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Analysis: Weinberger's New Plan To Alleviate Burlington's Housing Issues

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Taylor Dobbs
/
VPR/file
Burlington Mayor Miro Weinberger's new plan to alleviate limited and expensive housing in Burlington includes building 1,500 units to help draw college students out of the historic downtown area.

On Monday, the Burlington City Council began discussion of a massive plan to address what some people call the housing crisis in Burlington. Issues include figuring out how to house Burlington's homeless population, dealing with the large number of local college students who flood the market and addressing the aging housing stock and lack of affordable rental properties for families and non-students.

Alicia Freese, who has been covering the issue for Seven Days, joined Vermont Edition to talk about the plan and how Burlington citizens are reacting.

Freese says that one of the points in Mayor Weinberger’s plan includes building 1,500 units, in collaboration with local colleges, to help draw the 3,000 students who live in downtown Burlington out of historic areas. Freese says some were critical of the idea, arguing that all students should be housed in dorms on campus.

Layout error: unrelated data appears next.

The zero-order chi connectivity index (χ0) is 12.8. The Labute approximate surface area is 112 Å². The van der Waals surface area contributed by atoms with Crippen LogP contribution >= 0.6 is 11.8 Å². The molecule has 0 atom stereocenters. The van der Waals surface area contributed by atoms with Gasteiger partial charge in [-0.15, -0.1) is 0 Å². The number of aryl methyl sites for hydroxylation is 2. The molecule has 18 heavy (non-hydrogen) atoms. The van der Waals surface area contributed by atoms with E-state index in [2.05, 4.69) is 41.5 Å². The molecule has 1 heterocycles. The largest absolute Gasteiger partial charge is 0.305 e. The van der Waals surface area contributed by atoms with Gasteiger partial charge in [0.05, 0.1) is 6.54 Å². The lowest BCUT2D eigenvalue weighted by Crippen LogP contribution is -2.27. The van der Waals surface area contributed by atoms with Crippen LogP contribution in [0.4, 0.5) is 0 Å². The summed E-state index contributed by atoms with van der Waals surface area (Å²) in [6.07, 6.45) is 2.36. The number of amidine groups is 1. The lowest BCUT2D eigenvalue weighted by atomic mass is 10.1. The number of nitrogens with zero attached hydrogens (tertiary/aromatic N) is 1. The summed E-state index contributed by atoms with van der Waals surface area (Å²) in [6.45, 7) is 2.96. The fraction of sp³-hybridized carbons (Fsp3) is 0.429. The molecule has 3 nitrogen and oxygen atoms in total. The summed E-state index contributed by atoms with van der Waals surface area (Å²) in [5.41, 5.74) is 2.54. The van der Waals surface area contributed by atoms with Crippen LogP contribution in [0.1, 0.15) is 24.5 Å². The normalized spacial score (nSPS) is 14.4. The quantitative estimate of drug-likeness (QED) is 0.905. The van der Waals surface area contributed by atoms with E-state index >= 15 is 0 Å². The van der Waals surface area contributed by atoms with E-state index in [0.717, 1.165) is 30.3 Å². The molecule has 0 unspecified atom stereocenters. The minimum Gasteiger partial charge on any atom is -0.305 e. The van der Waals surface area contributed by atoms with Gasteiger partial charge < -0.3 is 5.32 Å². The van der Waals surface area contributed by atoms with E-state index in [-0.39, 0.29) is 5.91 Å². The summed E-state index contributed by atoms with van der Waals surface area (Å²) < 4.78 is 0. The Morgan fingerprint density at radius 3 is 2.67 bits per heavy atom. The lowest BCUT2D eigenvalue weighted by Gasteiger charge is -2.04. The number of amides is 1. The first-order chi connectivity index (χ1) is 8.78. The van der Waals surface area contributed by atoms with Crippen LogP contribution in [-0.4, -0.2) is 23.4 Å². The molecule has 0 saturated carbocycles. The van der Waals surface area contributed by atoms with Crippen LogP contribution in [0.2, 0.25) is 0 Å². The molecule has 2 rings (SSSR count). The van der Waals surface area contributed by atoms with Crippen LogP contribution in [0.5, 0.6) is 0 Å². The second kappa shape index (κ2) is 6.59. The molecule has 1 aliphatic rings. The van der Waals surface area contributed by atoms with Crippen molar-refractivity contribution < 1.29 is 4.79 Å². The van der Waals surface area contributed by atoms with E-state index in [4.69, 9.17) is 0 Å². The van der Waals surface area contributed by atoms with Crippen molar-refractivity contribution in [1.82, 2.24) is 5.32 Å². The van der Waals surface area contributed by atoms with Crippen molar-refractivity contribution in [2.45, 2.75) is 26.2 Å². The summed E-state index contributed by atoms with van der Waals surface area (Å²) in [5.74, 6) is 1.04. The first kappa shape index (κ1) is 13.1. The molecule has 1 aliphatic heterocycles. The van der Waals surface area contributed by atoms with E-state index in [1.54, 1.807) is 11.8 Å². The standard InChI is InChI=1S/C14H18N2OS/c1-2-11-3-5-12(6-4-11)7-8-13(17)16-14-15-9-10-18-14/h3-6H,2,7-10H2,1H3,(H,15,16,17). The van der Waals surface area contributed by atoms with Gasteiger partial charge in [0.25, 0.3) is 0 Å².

The plan also mentions building a low barrier warming shelter, says Freese. “So this is a place during the cold weather where people who have been drinking or have been using drugs could come in. They won’t be able to use drugs on the premises,” she explains. The plan also puts emphasis on prioritizing the most vulnerable homeless population and emphasizing a model used in communities nationwide known as "housing first." This approach focuses on finding permanent housing solutions for homeless people that are not tied to compliance with mental health counseling, job training or other services. Freese says it is unclear what the city’s role in the housing process would be.

Other parts of the plan include lowering costs for developers to create more affordable housing for lower- to middle-class families and non-students, and a change to the inclusionary housing ordinance, which essentially requires developers to set aside a certain number of units for low-income housing in any new building.

Freese says that many residents are worried about the new housing proposal and how it will impact the city, but that she thinks the City Council is on board with the plan.

According to the Burlington Free Press, the All Wards Neighborhood Planning Assembly has a public information meeting scheduled for May 7 at the Contois Auditorium at Burlington’s City Hall. The City Council will vote on the plan sometime after that.

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